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  • by Danielle Keane, NORML Associate August 24, 2015

    thumbs_upLocal governments in Florida are taking marijuana law reform into their own hands by adopting marijuana decriminalization ordinances as an alternative to more severe state sanctions.

    We first wrote about this trend in July when Florida’s largest county, Miami-Dade, passed an ordinance allowing local law enforcement to treat marijuana possession offenses involving 20 grams or less as a civil infraction, punishable by a $100 fine.

    Many other communities have followed suit. City commissioners in Miami Beach imposed a similar policy in July; authorities in Hallandale Beach acted likewise last week. 

    Key West City City officials are poised to finalize a similar measure in September while lawmakers in Palm Beach County are considering taking similar action. Decriminalization is also gaining momentum among lawmakers in the city of St. Petersburg.

    These changes to local laws are especially significant in Florida, where state lawmakers have failed to even consider amending its archaic and overly punitive marijuana policies. Consequently, Florida possesses the third highest annual marijuana possession arrest total (roughly 60,000 arrests per year) in the nation.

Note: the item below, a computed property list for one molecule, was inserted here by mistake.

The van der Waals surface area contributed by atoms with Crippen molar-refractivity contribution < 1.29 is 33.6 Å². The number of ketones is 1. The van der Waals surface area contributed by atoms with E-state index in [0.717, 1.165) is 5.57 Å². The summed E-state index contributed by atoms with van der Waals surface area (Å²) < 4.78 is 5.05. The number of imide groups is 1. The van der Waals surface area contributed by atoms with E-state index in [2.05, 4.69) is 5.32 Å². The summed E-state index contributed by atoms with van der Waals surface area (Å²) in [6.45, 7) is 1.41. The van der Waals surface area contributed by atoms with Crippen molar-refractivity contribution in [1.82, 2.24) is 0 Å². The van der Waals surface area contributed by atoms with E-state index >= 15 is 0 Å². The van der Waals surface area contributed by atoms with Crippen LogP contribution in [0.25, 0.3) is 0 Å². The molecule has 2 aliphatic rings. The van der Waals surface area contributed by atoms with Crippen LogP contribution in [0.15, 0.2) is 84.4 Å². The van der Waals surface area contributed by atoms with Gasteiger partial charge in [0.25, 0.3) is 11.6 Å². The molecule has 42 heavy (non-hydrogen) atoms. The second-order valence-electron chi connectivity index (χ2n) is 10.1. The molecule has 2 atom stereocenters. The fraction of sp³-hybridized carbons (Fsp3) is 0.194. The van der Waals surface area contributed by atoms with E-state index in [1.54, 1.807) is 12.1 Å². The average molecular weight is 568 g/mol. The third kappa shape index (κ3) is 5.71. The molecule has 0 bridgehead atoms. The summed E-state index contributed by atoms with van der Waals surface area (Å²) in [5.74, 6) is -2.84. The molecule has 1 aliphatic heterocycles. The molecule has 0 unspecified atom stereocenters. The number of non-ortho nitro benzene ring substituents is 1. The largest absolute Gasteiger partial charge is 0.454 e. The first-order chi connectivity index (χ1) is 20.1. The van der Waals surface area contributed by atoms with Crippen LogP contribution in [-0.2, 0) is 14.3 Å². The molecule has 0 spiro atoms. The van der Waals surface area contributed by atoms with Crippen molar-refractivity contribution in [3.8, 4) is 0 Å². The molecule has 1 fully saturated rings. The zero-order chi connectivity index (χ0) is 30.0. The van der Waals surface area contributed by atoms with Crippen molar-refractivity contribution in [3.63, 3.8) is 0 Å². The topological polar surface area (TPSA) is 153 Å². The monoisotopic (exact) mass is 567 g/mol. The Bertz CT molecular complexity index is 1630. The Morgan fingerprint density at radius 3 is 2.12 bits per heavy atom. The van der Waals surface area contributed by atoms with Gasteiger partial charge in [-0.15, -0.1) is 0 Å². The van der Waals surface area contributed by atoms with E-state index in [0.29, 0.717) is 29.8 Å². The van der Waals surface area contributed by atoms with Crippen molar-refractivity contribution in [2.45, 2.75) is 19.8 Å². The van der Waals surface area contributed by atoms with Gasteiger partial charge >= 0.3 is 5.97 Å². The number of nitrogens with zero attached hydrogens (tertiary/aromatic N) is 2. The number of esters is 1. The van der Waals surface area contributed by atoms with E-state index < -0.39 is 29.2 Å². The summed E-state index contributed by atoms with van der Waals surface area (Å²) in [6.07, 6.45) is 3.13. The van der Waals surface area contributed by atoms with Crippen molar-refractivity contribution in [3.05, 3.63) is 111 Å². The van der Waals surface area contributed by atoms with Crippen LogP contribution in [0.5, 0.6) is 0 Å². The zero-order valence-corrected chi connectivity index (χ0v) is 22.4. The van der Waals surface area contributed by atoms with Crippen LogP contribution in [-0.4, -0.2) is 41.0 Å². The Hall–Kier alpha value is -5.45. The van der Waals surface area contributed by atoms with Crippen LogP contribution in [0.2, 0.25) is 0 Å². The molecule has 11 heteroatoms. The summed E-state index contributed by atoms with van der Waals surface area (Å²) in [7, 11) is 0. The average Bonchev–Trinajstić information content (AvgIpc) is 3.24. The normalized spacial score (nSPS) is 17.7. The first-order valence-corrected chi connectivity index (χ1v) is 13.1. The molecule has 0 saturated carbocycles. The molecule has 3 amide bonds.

But that may soon change. Advocates, including Florida NORML, are pushing  a 2016, ballot initiative aimed at legalizing the adult use of marijuana, while a separate measure to amend the state’s medical marijuana laws is also expected to be decided by voters (in 2014 the measure narrowly failed to meet the state’s 60% vote requirement). According to a Quinnipiac poll conducted last year, 88% of Florida residents support legalizing marijuana for medical use and 55% of residents support legalizing the possession of small amounts of recreational marijuana.

    It’s clear that Florida residents are fed up with policies that treat those who possess marijuana as criminals and are looking to their local governments to lead the way in reforming these policies. NORML encourages you to contact your local city commissioners and urge them to consider adopting decriminalization policies in your communities.